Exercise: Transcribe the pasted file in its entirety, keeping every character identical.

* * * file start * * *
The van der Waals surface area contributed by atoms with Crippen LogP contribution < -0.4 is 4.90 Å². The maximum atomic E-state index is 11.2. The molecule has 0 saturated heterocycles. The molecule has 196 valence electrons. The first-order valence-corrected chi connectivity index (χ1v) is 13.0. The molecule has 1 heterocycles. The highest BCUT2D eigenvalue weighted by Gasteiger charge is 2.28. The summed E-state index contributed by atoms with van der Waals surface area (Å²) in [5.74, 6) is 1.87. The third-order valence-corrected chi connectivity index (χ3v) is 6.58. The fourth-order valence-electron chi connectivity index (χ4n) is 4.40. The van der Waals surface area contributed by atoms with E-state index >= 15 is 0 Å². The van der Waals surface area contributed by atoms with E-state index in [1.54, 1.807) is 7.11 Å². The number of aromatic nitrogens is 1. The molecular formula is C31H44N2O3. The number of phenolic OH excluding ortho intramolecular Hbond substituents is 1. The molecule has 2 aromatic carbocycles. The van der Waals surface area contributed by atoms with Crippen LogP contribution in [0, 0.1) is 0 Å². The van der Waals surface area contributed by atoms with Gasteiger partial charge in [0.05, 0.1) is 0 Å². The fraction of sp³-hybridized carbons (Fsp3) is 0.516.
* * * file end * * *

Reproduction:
The van der Waals surface area contributed by atoms with Crippen LogP contribution < -0.4 is 4.90 Å². The maximum atomic E-state index is 11.2. The molecule has 0 saturated heterocycles. The molecule has 196 valence electrons. The first-order valence-corrected chi connectivity index (χ1v) is 13.0. The molecule has 1 heterocycles. The highest BCUT2D eigenvalue weighted by Gasteiger charge is 2.28. The summed E-state index contributed by atoms with van der Waals surface area (Å²) in [5.74, 6) is 1.87. The third-order valence-corrected chi connectivity index (χ3v) is 6.58. The fourth-order valence-electron chi connectivity index (χ4n) is 4.40. The van der Waals surface area contributed by atoms with E-state index >= 15 is 0 Å². The van der Waals surface area contributed by atoms with E-state index in [1.54, 1.807) is 7.11 Å². The number of aromatic nitrogens is 1. The molecular formula is C31H44N2O3. The number of phenolic OH excluding ortho intramolecular Hbond substituents is 1. The molecule has 2 aromatic carbocycles. The van der Waals surface area contributed by atoms with Crippen LogP contribution in [0, 0.1) is 0 Å². The van der Waals surface area contributed by atoms with Gasteiger partial charge in [0.05, 0.1) is 0 Å². The fraction of sp³-hybridized carbons (Fsp3) is 0.516.